Following a surge in the novel Corona virus pandemic the world’s trade came to a grinding halt. As the situation gradually improved and trade commenced at a reduced level the shipping industry has had to contend with the recent boom in the e-commerce sector requiring goods be delivered on time. Along with the recent surge the total number of shipping containers dropping to the bottom of the ocean has greatly increased.
According to maritime shipping experts this is the biggest spike in container losses in almost 7 years. To put into perspective the year of 2020 recorded a total loss of 3000 container boxes, so far in 2021 over a 1000 boxes have dropped to the bottom of the ocean. The unprecedented increase in loss of containers has effected US manufacturers and retailers such as Amazon and Tesla greatly.
The most recent incidents were reported in January and March where two cargo ships of the Maersk company, the ‘Maersk Essen’ which dropped 750 containers on route from Xiomen, China to Los Angeles, USA and the ‘Maersk Eindhoven’ saw 260 containers fall off the ship respectively. Bloomberg has estimated the total monetary loss from the container drops for 2021 is valued at $54.5 million.
The International Maritime Organization has launched an investigation on the most recent incidents and advises not to arrive a pre-mature conclusions as to the cause of the event. But several experts and observers have presented possible causes for the spike in container drops.
Many point out the unpredictability of the weather as one of the primary causes. It is worth noting that most of the container losses have taken place in the Pacific Ocean, arguably one of the busiest shipping traffics combining with the worst weather which has been pointed out by many as a ‘recipe for disaster’. As ship captains are reluctant to change course to avoid bad weather in the hopes of saving fuel and getting the good delivered on time arguably weather has indeed played a fundamental role.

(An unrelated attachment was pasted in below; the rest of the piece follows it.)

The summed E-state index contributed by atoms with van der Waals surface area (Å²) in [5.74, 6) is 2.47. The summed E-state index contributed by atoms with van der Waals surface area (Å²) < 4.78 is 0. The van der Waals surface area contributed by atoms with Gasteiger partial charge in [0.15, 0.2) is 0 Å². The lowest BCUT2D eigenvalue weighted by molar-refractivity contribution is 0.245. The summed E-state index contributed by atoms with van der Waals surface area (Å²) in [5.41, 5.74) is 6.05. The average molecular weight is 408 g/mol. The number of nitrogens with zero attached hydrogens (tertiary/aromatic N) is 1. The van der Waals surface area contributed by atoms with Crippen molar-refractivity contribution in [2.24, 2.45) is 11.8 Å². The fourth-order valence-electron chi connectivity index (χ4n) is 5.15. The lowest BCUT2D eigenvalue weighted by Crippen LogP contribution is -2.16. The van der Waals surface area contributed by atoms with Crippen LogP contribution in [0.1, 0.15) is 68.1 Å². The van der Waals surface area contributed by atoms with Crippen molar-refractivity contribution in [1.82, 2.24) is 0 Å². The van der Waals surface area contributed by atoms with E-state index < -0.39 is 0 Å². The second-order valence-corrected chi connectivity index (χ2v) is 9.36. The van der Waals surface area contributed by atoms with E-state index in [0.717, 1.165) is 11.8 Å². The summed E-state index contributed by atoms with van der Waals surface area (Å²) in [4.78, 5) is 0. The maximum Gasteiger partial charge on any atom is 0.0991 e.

Experts have also pointed out that with the increase in demand container boxes have been placed on ships higher than ever before which would have caused an the ship to loss its balance and due to the extreme rush it is also possible that health and safety protocols have been somewhat overlooked.
The lack of safety on board is considered extremely detrimental to the crew on board the vessels with the founder of Container Shipping Supporting Seafarers Phillip Eastell pointing out that Post Traumatic Stress Disorder (PTSD) is by far the most common condition experienced by sailors as a result of these incidents.
The recent blockage of the Suez Canal has pointed out to many the vulnerability of the shipping industry. As long as the pandemic continues to prevail the increase in demand will also continue to remain high and it is extremely likely that similar accidents may occur in the near future unless immediate action is taken to regulate the flow or cargo and improve the safety of the merchandise as well as the crew on board these vessels.
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